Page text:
“AIR should become a new spot on the map of St. Petersburg, the most central – geographically – gallery of the city. A gallery which is not just an exhibition space, but also an attraction point for people of different specialties, professions, and goals. Art & Science is a meeting of art and science, translation from one language to another, a place of communication between different people and philosophies. AIR should become an attraction point for a wide variety of people and a platform for fulfilling the task that we have set for ourselves – research, creation, and display of Art & Science.”
The new art space managed to make itself known even before the official opening: from September 9 to 13, the Pangardenia exhibition was held here as part of the legendary international art festival Ars Electronica that covered over 120 cities around the world (ITMO University was the official partner of the festival in St. Petersburg).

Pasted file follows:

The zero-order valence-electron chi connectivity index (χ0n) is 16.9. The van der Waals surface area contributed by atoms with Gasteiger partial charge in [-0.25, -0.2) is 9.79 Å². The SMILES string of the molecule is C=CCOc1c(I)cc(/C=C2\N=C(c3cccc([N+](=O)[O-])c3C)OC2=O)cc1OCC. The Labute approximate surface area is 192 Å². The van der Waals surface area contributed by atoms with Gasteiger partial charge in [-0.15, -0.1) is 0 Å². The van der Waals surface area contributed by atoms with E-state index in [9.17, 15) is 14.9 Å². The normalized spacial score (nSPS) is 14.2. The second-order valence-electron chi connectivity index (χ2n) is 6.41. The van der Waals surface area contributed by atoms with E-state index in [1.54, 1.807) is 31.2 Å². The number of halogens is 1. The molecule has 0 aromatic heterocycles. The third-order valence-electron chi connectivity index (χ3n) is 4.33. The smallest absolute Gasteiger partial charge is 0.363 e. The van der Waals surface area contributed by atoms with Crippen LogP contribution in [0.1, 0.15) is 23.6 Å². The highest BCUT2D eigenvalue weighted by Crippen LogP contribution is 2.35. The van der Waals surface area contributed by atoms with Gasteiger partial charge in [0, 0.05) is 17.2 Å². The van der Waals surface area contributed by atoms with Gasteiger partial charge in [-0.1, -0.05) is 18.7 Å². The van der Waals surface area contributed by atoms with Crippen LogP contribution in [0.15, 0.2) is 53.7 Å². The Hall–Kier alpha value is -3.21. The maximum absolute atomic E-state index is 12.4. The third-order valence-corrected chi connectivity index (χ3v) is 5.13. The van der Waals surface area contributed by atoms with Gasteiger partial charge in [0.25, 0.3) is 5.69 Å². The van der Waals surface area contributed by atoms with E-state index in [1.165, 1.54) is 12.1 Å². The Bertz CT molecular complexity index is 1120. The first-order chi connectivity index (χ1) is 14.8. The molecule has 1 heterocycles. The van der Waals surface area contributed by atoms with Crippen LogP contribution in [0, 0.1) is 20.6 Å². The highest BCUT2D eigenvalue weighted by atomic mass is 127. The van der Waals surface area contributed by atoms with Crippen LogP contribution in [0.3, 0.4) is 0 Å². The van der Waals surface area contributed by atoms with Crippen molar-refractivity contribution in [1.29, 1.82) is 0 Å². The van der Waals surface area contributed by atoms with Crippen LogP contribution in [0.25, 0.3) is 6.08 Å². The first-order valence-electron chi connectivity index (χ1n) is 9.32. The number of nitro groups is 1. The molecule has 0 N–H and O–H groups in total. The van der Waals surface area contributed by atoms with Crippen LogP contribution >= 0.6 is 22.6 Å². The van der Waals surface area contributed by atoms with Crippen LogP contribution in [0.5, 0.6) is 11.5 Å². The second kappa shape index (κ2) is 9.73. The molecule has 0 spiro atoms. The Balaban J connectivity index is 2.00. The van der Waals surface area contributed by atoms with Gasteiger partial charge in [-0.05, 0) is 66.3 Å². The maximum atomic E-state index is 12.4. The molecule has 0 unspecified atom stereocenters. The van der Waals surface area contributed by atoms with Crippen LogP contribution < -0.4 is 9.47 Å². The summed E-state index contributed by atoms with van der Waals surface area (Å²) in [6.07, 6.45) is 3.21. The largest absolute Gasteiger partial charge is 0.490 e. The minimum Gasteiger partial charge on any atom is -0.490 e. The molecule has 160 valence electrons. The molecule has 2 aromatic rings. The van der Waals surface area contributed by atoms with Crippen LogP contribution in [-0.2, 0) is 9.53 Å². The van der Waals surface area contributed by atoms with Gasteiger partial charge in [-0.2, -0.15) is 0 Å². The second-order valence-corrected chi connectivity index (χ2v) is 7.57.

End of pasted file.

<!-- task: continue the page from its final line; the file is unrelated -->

On September 18, an exhibition of thesis projects by the first graduates of the Art & Science Master's program was opened in the new space. A part of the event was devoted to the graduation ceremony – the head of the program, Rector, and First Vice Rector personally awarded diplomas to this year’s graduates.
The title of the exhibition – Access Modes – refers to a term used by philosopher Timothy Morton to describe the ways we interact with objects and phenomena. As Artur Konstantinov, the curator of the exhibition, explains, the approach used by scientists and artists to study objects is in many ways similar: in their research, both groups seem to rise above ordinary perception, overcoming the human desire to simplify and “tame” things as much as possible, to make them neutral and invisible:
“Each artist got through to their object by using their own unique set of access modes, creating actual connections between themselves and the object of study. Art, science, and the artist's personal experience form a new object, which also has a relationship with the gallery and the other objects in this space (including the visitors of this exhibition). It is this experience of artistic inclusion (attunement) that opens the most relevant access mode to things today, allowing one to live scientific data and incorporate technology into personal experience, to bridge the gap between people and non-people.”